One of the more well-known and transformative properties of medical marijuana is its ability to combat stress and anxiety; more than that, it can be a game changer for those suffering from Post-Traumatic Stress Disorder, or PTSD. Some policymakers argue that veterans abuse the drug and they focus on its addictive properties, but as more states move to legalize medical marijuana, more doctors are starting to realize its incredible transformative powers.
First, it’s important to understand what PTSD looks like and how it affects patients. You may know someone suffering from PTSD- according to the National Center for PTSD, seven to eight of every 100 people will develop symptoms of post-traumatic stress in their lifetimes. It is especially common among veterans, with statistics showing that one in five soldiers deployed in Iraq and Afghanistan will develop it.
There will always be a barrier to fully understanding the illness unless you suffer from it yourself, as it’s impossible to enter another person’s mind. However, doctors describe the disorder as an anxiety condition characterized by re-experiencing, avoidance, and hyper-arousal and triggered by traumatic experiences such as war or sexual assault. Changes in brain chemistry occur at the time of the trauma and cause the condition to persist. Those suffering from severe PTSD live in a state of constant anxiety where even simple tasks like walking through a crowd can become overwhelming.
Currently, there are no medications designed specifically to treat PTSD. Traditional treatment methods include a heavy combination of sedatives, antidepressants, and anxiety medication that comes with its own set of side effects. For those suffering from the condition, it is easy to fall into despair and feel that there is no light at the end of the tunnel. The answer lies in medical cannabis research and the ability of cannabinoids to play a therapeutic role in the body’s endocannabinoid system.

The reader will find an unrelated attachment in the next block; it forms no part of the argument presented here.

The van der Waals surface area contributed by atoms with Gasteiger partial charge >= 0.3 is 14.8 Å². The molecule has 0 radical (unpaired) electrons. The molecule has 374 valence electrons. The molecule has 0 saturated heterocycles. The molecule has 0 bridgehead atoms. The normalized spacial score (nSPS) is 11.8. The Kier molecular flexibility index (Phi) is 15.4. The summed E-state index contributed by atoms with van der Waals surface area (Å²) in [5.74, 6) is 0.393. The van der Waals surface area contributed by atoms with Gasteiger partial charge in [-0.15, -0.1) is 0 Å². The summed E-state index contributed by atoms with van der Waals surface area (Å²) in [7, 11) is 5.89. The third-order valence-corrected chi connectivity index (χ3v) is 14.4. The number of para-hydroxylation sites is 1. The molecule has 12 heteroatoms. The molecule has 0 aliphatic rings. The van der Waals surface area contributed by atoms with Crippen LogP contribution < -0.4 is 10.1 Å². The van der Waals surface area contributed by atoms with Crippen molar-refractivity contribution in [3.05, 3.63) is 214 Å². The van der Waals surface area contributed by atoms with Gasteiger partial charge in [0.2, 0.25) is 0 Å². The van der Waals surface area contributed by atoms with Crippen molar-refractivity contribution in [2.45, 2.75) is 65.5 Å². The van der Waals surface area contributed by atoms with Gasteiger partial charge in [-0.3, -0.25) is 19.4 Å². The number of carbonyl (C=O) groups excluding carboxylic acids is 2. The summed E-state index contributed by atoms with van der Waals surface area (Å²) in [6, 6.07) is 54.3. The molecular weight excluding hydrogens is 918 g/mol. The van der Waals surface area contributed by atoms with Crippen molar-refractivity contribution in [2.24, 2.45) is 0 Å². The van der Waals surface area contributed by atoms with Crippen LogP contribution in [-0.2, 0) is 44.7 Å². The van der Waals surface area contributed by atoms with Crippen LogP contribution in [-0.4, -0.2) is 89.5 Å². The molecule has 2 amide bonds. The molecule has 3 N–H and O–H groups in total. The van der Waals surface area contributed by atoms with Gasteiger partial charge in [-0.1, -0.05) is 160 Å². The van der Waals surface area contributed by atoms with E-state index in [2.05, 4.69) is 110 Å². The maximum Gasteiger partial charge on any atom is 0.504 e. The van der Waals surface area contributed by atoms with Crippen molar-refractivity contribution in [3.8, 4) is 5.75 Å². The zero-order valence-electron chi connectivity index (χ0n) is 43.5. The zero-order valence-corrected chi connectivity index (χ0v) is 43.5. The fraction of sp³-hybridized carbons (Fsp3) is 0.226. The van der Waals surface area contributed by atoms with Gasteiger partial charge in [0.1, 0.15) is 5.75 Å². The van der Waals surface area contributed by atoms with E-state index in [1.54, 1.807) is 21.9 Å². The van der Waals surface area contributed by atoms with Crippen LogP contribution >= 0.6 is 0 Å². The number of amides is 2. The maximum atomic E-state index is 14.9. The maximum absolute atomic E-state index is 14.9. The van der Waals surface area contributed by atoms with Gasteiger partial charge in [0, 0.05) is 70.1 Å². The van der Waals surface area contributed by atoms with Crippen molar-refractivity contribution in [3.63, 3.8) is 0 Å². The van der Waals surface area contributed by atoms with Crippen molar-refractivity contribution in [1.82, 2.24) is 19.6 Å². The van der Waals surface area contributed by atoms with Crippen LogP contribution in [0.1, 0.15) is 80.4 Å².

Research has shown that PTSD causes an endocannabinoid deficiency where the body does not produce enough endocannabinoids to fill receptor sites and, as a result, they get no relief from their haunting thoughts and memories. Scientists have determined that the right dose of cannabis replenishes missing endocannabinoids with those found naturally in the plant, bringing patients relief from their symptoms.
Medical marijuana as a treatment for PTSD is still in the early stages of development, as researchers are still exploring the relationship between CBD and THC, and the proper dose of each to subscribe to patients to ensure that they receive the therapeutic treatment they seek and results do not backfire. In the meantime, if you suffer from PTSD, talk with your doctor to determine if cannabis is the right treatment for you.